On January 5th, Day 1 of the THINKTECH Accelerator, our Awardees hit the reset button. A new year meant being open to new thinking. Everyone had committed to a number of technology based milestones to be completed by June so the pressure was on. Helen McBreen of Atlantic Bridge Ventures set the tone for the voyage that lay ahead with key learnings from her days leading the NDRC Accelerators – “think-plan-do” & “always be learning”.
We often charge head first into projects but the simplicity of having a well developed plan that’s rooted in simple milestones with measurable metrics can be a defining task that sets you up best for success.
Pick a metric and set SMART goals
The day continued with a technology planning workshop run by Alex French, successful technology consultant of Bitbuzz & FrockAdvisor. Again the core messaging was clear and consistent;
- Plan your technology project into sequential tasks (For example an app, Tinder for Towns, where people swipe left/right against proposed ideas for your city)
- Nominate what you’re testing for and define what success looks like (People like ‘street swipe’ functionality)
- Pick a metric that best measures the success you want to achieve (90% positive user scores from test period)
The commitment to measurement isn’t just the collection of data, but drives an organisation’s vision, plan and goal setting. It also allows organisations to stop and ask ‘are we using the right metric and do we need to change’.
Avoid the trap of saying ‘I wish I had measured that’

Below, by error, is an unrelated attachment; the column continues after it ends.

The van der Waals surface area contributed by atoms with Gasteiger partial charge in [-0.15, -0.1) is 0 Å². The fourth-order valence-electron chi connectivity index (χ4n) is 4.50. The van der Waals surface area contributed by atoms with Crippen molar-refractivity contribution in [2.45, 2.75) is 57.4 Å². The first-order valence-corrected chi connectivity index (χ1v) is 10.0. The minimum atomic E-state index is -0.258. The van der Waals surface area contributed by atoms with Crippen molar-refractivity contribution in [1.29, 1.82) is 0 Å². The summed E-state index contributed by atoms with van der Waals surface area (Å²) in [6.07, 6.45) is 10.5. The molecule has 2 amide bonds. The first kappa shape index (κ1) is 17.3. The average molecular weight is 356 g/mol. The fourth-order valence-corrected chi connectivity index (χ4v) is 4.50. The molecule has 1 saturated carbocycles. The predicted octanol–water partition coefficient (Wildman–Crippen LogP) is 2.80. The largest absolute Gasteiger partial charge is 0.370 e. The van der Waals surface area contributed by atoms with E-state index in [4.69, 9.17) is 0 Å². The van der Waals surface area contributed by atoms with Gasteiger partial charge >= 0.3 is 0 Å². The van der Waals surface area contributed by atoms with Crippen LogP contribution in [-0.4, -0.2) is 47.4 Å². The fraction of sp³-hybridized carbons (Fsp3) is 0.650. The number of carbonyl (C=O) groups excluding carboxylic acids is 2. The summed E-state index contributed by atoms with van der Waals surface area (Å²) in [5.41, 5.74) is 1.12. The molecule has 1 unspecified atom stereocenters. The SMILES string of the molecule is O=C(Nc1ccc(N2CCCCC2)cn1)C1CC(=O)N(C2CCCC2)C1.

The day concluded with a focused fundraising talk from Eoghan Stack of the DCU Ryan Academy, and Social Innovation Fund Ireland’s CEO, Deirdre Mortell. As CEO of the One Foundation, which spent €85 million over 10 years funding a number of non-profit organisations solving social issues, she always placed an early focus on social impact. Questions like the below focused organisations to start thinking immediately about social impact;
- What does success look like in 10 years? and,
- What would you need to measure now to ensure you got there
When defining success there’s often a need to track both direct and indirect social impact. For an example of direct impact, an ageing organisation may measure the number of older people supported by volunteers &/or app technology. An indirect impact example may involve a change in attitude towards older people living at home longer. There are clear differences in ownership of impact from the above examples but to measure one and not the other (often the indirect) would be a disservice to the impact your organisation is influencing.
No time like the present!
So lesson 1 from the Accelerator was crystal clear. Whether it’s project planning, technology development or social impact, the importance of selecting SMART metrics and committing to consistent measurement can prove crucial to telling the story of your organisation’s success.
By Eoghan Ryan, THINKTECH Fund Manager